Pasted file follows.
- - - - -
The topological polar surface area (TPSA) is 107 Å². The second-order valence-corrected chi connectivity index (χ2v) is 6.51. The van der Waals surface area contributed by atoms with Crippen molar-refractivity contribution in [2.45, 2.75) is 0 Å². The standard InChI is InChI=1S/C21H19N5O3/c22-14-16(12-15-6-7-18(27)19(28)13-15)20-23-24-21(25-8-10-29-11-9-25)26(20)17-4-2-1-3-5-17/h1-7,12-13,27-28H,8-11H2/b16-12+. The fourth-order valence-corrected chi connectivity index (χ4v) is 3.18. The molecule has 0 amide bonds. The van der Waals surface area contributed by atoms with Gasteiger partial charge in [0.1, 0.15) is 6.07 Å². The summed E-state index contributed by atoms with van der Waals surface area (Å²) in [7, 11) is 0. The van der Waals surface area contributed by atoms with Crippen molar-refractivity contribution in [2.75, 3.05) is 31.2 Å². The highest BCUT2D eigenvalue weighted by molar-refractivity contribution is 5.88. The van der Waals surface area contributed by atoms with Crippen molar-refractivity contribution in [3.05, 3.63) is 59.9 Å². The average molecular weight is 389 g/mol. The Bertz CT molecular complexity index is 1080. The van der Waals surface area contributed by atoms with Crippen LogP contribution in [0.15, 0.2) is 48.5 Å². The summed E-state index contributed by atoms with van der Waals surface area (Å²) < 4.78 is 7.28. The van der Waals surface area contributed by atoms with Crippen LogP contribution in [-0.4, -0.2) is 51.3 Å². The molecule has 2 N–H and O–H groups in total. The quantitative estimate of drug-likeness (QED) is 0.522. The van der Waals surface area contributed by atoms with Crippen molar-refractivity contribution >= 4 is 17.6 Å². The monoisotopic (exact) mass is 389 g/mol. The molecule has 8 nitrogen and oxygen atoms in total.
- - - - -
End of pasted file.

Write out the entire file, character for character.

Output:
The topological polar surface area (TPSA) is 107 Å². The second-order valence-corrected chi connectivity index (χ2v) is 6.51. The van der Waals surface area contributed by atoms with Crippen molar-refractivity contribution in [2.45, 2.75) is 0 Å². The standard InChI is InChI=1S/C21H19N5O3/c22-14-16(12-15-6-7-18(27)19(28)13-15)20-23-24-21(25-8-10-29-11-9-25)26(20)17-4-2-1-3-5-17/h1-7,12-13,27-28H,8-11H2/b16-12+. The fourth-order valence-corrected chi connectivity index (χ4v) is 3.18. The molecule has 0 amide bonds. The van der Waals surface area contributed by atoms with Gasteiger partial charge in [0.1, 0.15) is 6.07 Å². The summed E-state index contributed by atoms with van der Waals surface area (Å²) in [7, 11) is 0. The van der Waals surface area contributed by atoms with Crippen molar-refractivity contribution in [2.75, 3.05) is 31.2 Å². The highest BCUT2D eigenvalue weighted by molar-refractivity contribution is 5.88. The van der Waals surface area contributed by atoms with Crippen molar-refractivity contribution in [3.05, 3.63) is 59.9 Å². The average molecular weight is 389 g/mol. The Bertz CT molecular complexity index is 1080. The van der Waals surface area contributed by atoms with Crippen LogP contribution in [0.15, 0.2) is 48.5 Å². The summed E-state index contributed by atoms with van der Waals surface area (Å²) < 4.78 is 7.28. The van der Waals surface area contributed by atoms with Crippen LogP contribution in [-0.4, -0.2) is 51.3 Å². The molecule has 2 N–H and O–H groups in total. The quantitative estimate of drug-likeness (QED) is 0.522. The van der Waals surface area contributed by atoms with Crippen molar-refractivity contribution >= 4 is 17.6 Å². The monoisotopic (exact) mass is 389 g/mol. The molecule has 8 nitrogen and oxygen atoms in total.